A 2012 West Hall High School graduate and Oakwood native is serving on the U.S. Navy aircraft carrier USS George H.W. Bush, one of the world’s largest warships.
Fireman Alissa Marin is an engineman aboard the Norfolk-based ship, a Nimitz-class nuclear-powered aircraft carrier and one of only 10 operational aircraft carriers in the Navy. The carrier is longer than three football fields, at nearly 1,100 feet long, is 252 feet wide and weighs more than 100,000 tons. Two nuclear reactors can push the ship through the water at more than 35 mph.
Marin is an emergency diesel generator mechanic. As a sailor with numerous responsibilities, she said she is learning about herself as a leader, sailor and a person.
Approximately 3,200 men and women make up the ship’s company, which keeps all parts of the aircraft carrier running smoothly — this includes everything from washing dishes and preparing meals to handling weaponry and maintaining the nuclear reactors. Another 2,500 or so form the air wing, those who actually fly and maintain the aircraft.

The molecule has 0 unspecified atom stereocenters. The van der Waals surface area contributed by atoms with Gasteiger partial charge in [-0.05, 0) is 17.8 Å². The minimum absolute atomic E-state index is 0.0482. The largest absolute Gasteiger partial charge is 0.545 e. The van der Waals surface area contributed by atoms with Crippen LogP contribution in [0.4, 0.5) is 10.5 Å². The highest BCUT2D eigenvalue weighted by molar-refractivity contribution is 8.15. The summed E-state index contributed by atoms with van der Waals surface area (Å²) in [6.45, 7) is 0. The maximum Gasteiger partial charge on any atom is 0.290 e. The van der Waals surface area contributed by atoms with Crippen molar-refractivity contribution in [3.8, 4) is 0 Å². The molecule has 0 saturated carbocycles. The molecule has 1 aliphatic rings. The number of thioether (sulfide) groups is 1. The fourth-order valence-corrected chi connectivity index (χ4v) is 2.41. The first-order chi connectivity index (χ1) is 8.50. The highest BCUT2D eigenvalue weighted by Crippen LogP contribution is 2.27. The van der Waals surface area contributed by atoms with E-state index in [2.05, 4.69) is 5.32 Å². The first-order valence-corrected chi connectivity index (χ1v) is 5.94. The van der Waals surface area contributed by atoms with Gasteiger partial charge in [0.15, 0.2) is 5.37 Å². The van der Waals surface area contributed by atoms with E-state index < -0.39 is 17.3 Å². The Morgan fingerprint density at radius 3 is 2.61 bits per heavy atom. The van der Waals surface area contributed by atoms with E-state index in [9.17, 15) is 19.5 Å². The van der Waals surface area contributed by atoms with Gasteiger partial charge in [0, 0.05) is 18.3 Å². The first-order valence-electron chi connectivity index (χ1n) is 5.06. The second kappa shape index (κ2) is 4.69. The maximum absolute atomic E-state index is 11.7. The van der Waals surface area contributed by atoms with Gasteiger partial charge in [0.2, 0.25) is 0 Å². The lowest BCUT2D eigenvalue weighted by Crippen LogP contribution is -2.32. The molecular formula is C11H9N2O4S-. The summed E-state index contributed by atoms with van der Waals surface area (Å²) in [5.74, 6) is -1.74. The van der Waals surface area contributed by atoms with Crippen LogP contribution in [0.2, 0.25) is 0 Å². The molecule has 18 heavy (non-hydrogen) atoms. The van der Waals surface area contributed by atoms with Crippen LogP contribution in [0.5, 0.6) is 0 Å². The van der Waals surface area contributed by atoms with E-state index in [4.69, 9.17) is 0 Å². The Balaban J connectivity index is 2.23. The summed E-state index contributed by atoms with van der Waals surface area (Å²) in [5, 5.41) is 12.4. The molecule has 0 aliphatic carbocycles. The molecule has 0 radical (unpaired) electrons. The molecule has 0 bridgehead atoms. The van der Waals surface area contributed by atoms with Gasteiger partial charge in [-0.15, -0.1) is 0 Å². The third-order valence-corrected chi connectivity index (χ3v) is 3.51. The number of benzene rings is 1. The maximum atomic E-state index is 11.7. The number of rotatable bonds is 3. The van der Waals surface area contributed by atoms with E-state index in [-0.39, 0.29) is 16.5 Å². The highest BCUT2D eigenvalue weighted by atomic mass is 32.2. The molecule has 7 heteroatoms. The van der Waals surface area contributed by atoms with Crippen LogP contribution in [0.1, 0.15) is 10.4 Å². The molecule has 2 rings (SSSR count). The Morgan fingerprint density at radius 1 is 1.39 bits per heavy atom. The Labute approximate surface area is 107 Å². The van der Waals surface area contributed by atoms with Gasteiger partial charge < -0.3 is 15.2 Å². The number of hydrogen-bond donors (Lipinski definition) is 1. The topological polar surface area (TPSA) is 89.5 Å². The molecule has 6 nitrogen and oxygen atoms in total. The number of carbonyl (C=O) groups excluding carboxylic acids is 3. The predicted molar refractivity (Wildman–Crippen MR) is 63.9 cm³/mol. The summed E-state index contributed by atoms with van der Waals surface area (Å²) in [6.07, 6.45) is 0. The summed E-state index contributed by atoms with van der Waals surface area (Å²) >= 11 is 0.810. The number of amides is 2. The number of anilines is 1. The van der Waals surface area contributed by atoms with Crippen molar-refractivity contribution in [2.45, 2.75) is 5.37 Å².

The USS George H.W. Bush, like each of the Navy’s aircraft carriers, is designed for a 50-year service life. When the air wing is embarked, the ship carries more than 70 attack jets, helicopters and other aircraft, all of which take off from and land aboard the carrier at sea. Powerful catapults slingshot the aircraft off the bow of the ship. The planes land aboard the carrier by snagging a steel cable with an arresting hook that protrudes from the rear of the aircraft. All of this makes the George H.W. Bush a self-contained mobile airport and strike platform, and often the first response to a global crisis because of a carrier’s ability to operate freely in international waters anywhere on the world’s oceans.